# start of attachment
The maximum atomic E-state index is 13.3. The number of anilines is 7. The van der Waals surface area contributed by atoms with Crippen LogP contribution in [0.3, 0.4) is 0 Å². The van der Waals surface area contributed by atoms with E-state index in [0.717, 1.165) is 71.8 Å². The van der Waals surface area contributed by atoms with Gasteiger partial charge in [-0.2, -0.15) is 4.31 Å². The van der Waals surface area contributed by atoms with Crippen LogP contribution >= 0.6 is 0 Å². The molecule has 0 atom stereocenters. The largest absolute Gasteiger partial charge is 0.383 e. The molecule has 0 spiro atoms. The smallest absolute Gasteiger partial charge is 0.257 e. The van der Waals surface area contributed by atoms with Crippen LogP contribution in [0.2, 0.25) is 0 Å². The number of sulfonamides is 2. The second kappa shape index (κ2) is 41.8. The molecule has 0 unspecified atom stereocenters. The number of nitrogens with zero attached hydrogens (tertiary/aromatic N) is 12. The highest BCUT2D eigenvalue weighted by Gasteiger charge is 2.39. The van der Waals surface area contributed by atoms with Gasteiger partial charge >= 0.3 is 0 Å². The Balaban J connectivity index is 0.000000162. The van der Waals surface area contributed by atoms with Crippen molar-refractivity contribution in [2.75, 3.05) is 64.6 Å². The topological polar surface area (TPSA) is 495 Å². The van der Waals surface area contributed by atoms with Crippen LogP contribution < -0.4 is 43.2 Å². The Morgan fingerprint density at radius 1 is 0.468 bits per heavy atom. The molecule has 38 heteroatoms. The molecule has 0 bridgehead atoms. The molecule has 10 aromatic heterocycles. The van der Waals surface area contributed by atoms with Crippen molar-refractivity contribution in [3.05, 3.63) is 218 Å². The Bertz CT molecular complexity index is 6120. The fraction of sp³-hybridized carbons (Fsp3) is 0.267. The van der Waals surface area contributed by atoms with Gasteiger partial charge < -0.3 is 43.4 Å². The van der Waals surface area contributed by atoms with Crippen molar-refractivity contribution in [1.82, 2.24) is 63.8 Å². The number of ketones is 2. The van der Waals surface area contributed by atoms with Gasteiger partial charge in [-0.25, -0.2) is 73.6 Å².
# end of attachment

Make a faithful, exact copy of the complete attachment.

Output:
The maximum atomic E-state index is 13.3. The number of anilines is 7. The van der Waals surface area contributed by atoms with Crippen LogP contribution in [0.3, 0.4) is 0 Å². The van der Waals surface area contributed by atoms with E-state index in [0.717, 1.165) is 71.8 Å². The van der Waals surface area contributed by atoms with Gasteiger partial charge in [-0.2, -0.15) is 4.31 Å². The van der Waals surface area contributed by atoms with Crippen LogP contribution >= 0.6 is 0 Å². The molecule has 0 atom stereocenters. The largest absolute Gasteiger partial charge is 0.383 e. The molecule has 0 spiro atoms. The smallest absolute Gasteiger partial charge is 0.257 e. The van der Waals surface area contributed by atoms with Crippen LogP contribution in [0.2, 0.25) is 0 Å². The number of sulfonamides is 2. The second kappa shape index (κ2) is 41.8. The molecule has 0 unspecified atom stereocenters. The number of nitrogens with zero attached hydrogens (tertiary/aromatic N) is 12. The highest BCUT2D eigenvalue weighted by Gasteiger charge is 2.39. The van der Waals surface area contributed by atoms with Gasteiger partial charge >= 0.3 is 0 Å². The Balaban J connectivity index is 0.000000162. The van der Waals surface area contributed by atoms with Crippen molar-refractivity contribution in [2.75, 3.05) is 64.6 Å². The topological polar surface area (TPSA) is 495 Å². The van der Waals surface area contributed by atoms with Crippen LogP contribution < -0.4 is 43.2 Å². The Morgan fingerprint density at radius 1 is 0.468 bits per heavy atom. The molecule has 38 heteroatoms. The molecule has 0 bridgehead atoms. The molecule has 10 aromatic heterocycles. The van der Waals surface area contributed by atoms with Crippen molar-refractivity contribution in [3.05, 3.63) is 218 Å². The Bertz CT molecular complexity index is 6120. The fraction of sp³-hybridized carbons (Fsp3) is 0.267. The van der Waals surface area contributed by atoms with Gasteiger partial charge < -0.3 is 43.4 Å². The van der Waals surface area contributed by atoms with Crippen molar-refractivity contribution in [1.82, 2.24) is 63.8 Å². The number of ketones is 2. The van der Waals surface area contributed by atoms with Gasteiger partial charge in [-0.25, -0.2) is 73.6 Å².